We create our beliefs and values through our childhood money moments, and reinforce them as adults by our behaviours and habits.
Our financial decisions are never just about money; they are always based on our values. Your money values are neither good nor bad, but it’s important to know them so you can align them with your future decisions.
For example, you might drive exactly the same model of car as somebody else, but you would have each bought the car for different reasons. Those reasons are driven by your values — such as:
- Freedom: You can go to more places.
- Adventure: You can go to new, exciting places.
- Independence: You’re no longer relying on other people.
- Safety and Security: Your new car won’t break down and leave you alone and stranded.
- Family: You can take your family where they need to go.
- Status: You want a car that shows off your status to other people.
- Achievement: You deserve this because of what you have achieved.
All of these reasons are valid, and none are better or worse than the others. However, sometimes you make decisions that aren’t aligned with your values.
When buying your latest car you might have wanted the sporty new car because you feel you deserved it (value: Achievement), but let yourself get talked into buying the family sedan because it was more suitable for your children (value: Family). This is not to say you don’t care about your family. But it might mean you are doing everything for your family, and nothing at all for yourself.
Conflicts such as this occur because we don’t make decisions on values alone, we have the underlying emotions of needs, wants, and shoulds at play in the background.
1. Do you feel guilty about spending money on something?
You probably don’t need it, but somebody else (it might even be a voice in your head from your past) is influencing your decision.
2. Do you feel disappointed or ashamed of yourself for having made a wrong decision?
You might have made a “should” decision rather than being guided by your values.
3. Do you generally feel anxious or deprived?
This is probably a true needs issue.
Your goal is to align your
behaviour with your values.
Needs, Wants and Shoulds
The needs, wants, and shoulds in your life often work against your values:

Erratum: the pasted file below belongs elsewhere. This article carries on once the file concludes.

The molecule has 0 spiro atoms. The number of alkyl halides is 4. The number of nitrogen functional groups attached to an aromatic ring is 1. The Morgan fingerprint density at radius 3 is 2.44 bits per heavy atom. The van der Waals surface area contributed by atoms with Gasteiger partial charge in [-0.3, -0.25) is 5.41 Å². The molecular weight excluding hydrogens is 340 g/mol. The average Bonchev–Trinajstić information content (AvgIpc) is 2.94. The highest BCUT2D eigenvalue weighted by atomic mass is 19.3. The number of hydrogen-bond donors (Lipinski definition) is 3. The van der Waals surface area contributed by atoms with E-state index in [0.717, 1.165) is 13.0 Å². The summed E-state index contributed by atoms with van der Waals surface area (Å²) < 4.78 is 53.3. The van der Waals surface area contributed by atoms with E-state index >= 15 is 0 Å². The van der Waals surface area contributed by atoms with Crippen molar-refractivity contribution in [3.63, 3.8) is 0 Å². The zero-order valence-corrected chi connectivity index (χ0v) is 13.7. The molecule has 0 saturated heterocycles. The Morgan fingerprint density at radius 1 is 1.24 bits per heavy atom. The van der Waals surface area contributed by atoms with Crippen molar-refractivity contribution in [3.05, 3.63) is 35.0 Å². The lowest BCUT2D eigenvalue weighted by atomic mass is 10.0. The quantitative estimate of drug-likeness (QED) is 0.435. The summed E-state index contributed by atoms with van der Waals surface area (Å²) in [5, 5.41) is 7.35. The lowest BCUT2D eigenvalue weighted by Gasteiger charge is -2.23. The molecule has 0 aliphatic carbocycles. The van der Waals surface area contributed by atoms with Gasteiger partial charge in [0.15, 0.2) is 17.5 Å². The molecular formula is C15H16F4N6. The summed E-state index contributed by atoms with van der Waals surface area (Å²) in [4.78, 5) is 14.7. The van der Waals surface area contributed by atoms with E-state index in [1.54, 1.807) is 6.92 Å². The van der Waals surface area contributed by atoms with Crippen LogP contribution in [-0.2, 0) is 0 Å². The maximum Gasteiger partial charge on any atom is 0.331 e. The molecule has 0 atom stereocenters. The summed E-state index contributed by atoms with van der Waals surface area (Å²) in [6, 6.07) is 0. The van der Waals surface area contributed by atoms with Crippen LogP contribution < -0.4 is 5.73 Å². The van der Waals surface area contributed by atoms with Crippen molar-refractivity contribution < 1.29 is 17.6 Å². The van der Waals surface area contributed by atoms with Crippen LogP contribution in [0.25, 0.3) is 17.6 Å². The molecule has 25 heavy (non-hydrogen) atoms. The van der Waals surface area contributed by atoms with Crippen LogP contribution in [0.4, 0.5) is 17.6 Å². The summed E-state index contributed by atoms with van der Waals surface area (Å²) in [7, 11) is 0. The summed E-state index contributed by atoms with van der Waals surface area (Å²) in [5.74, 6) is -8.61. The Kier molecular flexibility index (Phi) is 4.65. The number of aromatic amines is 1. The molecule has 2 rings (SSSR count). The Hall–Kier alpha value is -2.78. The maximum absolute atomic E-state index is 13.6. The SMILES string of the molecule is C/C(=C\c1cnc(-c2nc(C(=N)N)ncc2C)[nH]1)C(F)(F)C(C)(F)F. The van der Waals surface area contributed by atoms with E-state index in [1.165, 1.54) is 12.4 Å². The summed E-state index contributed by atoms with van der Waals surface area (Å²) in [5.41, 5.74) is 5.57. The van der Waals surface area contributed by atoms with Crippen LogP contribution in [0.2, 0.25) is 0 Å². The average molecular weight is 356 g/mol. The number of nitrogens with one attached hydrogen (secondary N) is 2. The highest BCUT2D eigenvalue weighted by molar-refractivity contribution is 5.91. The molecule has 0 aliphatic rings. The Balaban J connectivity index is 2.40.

- Needs: These are the essentials you need to survive (at a reasonable standard of living), such as food, housing, and clothing. These also include some expenses related to your job (because your job fuels your ability to pay for the basics), such as transportation to and from work and health care coverage to keep you well enough to go to work.
- Wants: These are the non-essential “nice to have” items, such as eating out, going to movies, expensive clothes, and getting the latest iPhone.
- Shoulds: These are inauthentic values we carry over from childhood. They feel like obligations (needs), but are imposed by someone else’s standards: our parents, caregivers, teachers, or other authority figures.
To identify your Needs, Wants and Shoulds, on a blank sheet of paper, draw a vertical line down the middle, and list your Needs on the left and Wants on the right.
Then examine the items in the Needs column to check whether any of them are Shoulds (Do you really need to spend money extending the house, or is that just a way of proving your father wrong when he said you would never be well-off?) Move any Shoulds into the Wants column, or remove them altogether if they don’t serve you.
When you separate your needs from your wants, you can then choose to spend money first on your needs. Knowing this difference is an important part of learning to manage money, especially in tough economic times.
Commit to asking yourself this question before you buy something from this point on:
“Do I really need this or do I just want it?”
You may be surprised at how many things are actually Wants! Cross off the Wants that are the least important to you, and highlight those that are particularly important.
This affirms that you can still spend money on your Wants, but you’re doing it consciously, and only after you have met your Needs.